Ha ha, just kidding. As I wrote last time, I’m not really big on goals. I used to be, I think most people are; it’s in the way we’re raised. Get a degree, get a job, get married, have kids, buy a house, buy a car, retire, sit on the couch watching TV until your brain turns to oatmeal, and die.
Okay, that’s a helluva list of goals, but two questions. First, if you’re busy pursuing the goal, what exactly are you doing with your life? Are you enjoying yourself? Do you have anything in your life outside of the pursuit of the next goal? And when you attain it (if you attain it) what then? Do you really want to find yourself on the couch at 55, with your brain turning to mush, looking back and thinking, where did my life go?
Second, what if you can’t achieve the goal? What then? What if you have a goal which is life defining, and you fail to achieve it? That happened to me 34 years ago, and missing it was a life altering shock. A shock that took a long time to work through, especially considering I was completely goal oriented. I had nothing to fall back on, no back up plan at all.
Someday I may tell that story more fully, but not here, and not now. It doesn’t really pertain to the main topics I write about, other than the fact that, had I achieved that goal, I probably wouldn’t have followed the path that led me here today.
So, instead, let me take you back 8 years, and let’s check off the list. I had:
- 2 degrees
- 1 wife
- 2 kids
- 3 cars
- a job, in my field of expertise yet
But I was miserable, stressed out and angry. My wife and I fought way too much, I didn’t give my boys the quality, or quantity of attention that all little boys deserve. My life was what a co-worker described in another context as a black, swirling vortex of despair.
How could this be? The only goals I hadn’t yet achieved were financial independence and retirement. Maybe those being at least 20 years away, so far away there was no glimpse of them on the horizon, and nothing immediately in front of me, contributed to my misery. I don’t know, I’ll have to think on that.
But in the midst of it all a funny thing happened, around kid 2’s first birthday. My wife and I rediscovered yoga (Bikram Yoga, to be specific) and it was life altering. You see, with yoga there’s no end goal. Oh, you can set goals for yourself, I will:
- get (x) deep into (y) posture, and hold it for 30 seconds
- go every day for a year (yes, people actually do this)
- learn to do the standing splits, yada yada yada.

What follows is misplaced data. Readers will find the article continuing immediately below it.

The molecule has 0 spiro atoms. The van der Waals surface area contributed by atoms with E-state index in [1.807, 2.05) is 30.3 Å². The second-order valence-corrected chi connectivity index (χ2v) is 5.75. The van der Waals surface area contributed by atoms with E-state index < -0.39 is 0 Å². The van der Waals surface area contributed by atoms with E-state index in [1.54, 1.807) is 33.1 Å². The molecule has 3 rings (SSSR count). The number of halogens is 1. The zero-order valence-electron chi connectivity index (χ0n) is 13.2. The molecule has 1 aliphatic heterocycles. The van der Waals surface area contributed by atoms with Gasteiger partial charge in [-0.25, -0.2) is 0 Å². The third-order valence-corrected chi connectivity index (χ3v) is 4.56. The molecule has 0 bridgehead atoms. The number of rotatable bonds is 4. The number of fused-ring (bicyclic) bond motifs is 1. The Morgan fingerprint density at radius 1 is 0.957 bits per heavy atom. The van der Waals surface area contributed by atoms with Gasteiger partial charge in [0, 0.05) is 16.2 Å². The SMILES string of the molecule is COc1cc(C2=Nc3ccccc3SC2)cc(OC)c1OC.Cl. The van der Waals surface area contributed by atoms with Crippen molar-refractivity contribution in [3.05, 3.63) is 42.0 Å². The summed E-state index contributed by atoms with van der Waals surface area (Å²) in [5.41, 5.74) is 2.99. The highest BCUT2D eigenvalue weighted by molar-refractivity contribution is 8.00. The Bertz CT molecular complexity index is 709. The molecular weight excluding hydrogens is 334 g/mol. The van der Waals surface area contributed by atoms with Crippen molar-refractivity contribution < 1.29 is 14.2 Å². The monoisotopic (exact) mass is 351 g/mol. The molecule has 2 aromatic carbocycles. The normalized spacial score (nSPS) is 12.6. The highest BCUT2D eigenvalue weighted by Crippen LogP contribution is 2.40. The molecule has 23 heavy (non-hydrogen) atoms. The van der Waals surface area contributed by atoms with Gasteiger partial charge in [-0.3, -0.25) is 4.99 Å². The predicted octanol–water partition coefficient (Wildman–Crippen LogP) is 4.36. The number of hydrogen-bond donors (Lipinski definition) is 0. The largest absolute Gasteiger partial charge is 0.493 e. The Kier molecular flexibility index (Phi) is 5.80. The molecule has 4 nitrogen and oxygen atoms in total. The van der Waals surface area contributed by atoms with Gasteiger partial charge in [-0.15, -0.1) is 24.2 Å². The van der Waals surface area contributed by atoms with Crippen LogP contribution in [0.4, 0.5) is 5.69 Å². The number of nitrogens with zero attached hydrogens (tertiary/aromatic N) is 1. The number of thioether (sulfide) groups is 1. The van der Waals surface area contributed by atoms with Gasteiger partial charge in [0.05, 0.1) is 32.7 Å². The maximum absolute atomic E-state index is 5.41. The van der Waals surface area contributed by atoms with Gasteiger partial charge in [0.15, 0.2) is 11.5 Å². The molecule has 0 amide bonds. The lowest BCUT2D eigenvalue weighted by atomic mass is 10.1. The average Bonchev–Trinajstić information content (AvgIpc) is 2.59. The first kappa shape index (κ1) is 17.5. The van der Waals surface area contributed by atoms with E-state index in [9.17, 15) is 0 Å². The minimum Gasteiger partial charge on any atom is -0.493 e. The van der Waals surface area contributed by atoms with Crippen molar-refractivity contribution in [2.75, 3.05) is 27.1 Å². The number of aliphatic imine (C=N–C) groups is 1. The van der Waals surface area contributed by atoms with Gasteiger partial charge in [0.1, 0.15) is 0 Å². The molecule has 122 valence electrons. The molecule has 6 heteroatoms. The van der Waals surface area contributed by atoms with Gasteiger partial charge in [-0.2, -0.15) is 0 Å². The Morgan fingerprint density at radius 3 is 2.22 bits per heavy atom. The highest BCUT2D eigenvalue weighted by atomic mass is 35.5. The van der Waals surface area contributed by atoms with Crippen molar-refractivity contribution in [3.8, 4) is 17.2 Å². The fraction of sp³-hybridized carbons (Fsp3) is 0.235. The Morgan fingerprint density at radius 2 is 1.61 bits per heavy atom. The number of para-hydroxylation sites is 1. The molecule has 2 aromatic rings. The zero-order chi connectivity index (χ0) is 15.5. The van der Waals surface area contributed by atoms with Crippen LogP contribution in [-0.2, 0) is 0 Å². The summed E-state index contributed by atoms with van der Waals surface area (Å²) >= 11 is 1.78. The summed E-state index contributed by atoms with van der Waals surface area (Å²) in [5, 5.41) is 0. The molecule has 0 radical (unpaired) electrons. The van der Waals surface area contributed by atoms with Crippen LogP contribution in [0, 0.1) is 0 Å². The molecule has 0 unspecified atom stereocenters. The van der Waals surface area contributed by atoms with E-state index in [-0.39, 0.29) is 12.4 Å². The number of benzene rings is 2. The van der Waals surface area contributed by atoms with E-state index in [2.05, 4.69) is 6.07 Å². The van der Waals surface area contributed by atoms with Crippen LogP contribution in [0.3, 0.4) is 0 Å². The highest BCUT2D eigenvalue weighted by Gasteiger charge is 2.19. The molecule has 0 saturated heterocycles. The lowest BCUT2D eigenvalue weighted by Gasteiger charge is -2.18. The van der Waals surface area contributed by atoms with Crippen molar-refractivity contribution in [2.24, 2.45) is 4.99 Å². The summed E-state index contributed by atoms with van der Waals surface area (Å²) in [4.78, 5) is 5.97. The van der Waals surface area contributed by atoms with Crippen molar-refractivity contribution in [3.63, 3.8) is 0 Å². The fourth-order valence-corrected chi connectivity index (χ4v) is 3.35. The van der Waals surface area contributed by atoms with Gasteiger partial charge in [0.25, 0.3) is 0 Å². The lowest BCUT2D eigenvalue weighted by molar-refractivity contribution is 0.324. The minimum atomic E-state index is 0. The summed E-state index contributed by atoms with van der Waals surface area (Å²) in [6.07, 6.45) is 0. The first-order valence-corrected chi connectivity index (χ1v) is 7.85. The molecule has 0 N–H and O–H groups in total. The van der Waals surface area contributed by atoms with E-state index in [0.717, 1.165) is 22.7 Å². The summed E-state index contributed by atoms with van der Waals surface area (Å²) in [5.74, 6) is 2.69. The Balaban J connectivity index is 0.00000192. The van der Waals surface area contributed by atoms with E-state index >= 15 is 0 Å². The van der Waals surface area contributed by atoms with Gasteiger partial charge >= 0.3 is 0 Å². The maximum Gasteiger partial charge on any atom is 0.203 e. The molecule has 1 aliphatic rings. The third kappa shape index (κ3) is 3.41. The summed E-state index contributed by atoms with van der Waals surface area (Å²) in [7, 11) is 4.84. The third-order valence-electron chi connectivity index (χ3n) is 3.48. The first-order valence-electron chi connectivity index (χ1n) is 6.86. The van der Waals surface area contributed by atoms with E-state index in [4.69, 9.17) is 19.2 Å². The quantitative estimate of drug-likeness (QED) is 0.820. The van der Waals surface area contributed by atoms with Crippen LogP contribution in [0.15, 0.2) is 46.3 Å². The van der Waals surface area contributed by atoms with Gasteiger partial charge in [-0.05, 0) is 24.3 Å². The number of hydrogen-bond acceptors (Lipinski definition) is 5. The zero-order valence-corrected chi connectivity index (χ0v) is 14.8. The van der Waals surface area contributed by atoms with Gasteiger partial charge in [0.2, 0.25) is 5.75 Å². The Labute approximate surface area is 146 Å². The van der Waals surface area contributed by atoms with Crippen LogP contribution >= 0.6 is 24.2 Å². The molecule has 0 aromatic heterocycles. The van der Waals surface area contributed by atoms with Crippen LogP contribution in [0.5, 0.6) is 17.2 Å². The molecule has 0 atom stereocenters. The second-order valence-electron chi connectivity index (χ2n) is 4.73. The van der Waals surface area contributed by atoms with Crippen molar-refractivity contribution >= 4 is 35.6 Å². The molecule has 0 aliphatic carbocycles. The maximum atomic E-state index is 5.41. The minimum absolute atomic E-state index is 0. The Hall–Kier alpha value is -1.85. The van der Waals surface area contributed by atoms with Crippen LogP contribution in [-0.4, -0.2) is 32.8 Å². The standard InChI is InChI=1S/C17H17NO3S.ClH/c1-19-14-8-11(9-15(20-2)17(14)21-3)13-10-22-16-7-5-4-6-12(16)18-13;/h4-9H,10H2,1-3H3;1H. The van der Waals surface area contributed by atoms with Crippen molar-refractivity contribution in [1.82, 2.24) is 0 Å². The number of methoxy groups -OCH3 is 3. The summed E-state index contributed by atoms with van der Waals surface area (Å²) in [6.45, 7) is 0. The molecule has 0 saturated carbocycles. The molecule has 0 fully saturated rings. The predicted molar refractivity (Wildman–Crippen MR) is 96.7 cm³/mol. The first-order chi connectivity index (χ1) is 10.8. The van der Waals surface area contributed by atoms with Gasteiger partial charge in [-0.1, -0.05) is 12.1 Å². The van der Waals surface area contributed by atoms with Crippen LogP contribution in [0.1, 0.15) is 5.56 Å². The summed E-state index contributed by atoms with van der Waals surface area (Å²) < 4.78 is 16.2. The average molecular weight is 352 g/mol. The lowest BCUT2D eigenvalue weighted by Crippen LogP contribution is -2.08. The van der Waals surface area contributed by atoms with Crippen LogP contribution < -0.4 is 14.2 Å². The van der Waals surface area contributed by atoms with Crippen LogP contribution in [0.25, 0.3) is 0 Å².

But, stick around long enough, hear them tell you, “There is no end goal in yoga” often enough and you realize, they’re right. There is no end goal, only a process of continuous improvement. And you can learn to apply that to your entire life.
Marriage isn’t a goal. Children aren’t a goal. My job isn’t a goal. And this little blog isn’t a goal.
I wrote last time, “Goals are for suckers, winners have systems.”
The more I think about this, the more I realize that, while I agree completely with the broad stroke it paints, I quibble in the details. It’s not that goals are for suckers, it’s that winners use goals as a way to mark successes in their systems. They’re for keeping score.
So, do I have goals? Hell yes. But I have no goal so huge, so important, that failing to achieve it will put me into a bottle trying to drown the misery. Instead I’m creating and tweaking systems to achieve the outcomes I desire. Systems that:
- I enjoy implementing
- Have more than one possible positive outcome
- Are interlinked and
- Reinforce one another
Let’s bring this post back to the beginning, posture, and the series of exercises I practice for improved posture (I may have posted a few of them here, somewhere along the way and, yes, I will get back to that soon…promise), exercises are distilled out of yoga and Pilates classes. But think on all the pixels I’ve spilled on the health and wellbeing benefits of regular yoga.
And think on all the related benefits to that;
- Stronger marriage
- Better relationship with the boys
- Improved mindset and general wellbeing
It’s all interlinked, and self reinforcing. None of it really has a measurable goal attached to it, but the outcomes are all positive. Best of all, everything I do in these pursuits is something I enjoy, so at the end, I’m not going to be Basil Fawlty moping in his office:
Zoom! What was that? That was your life, mate.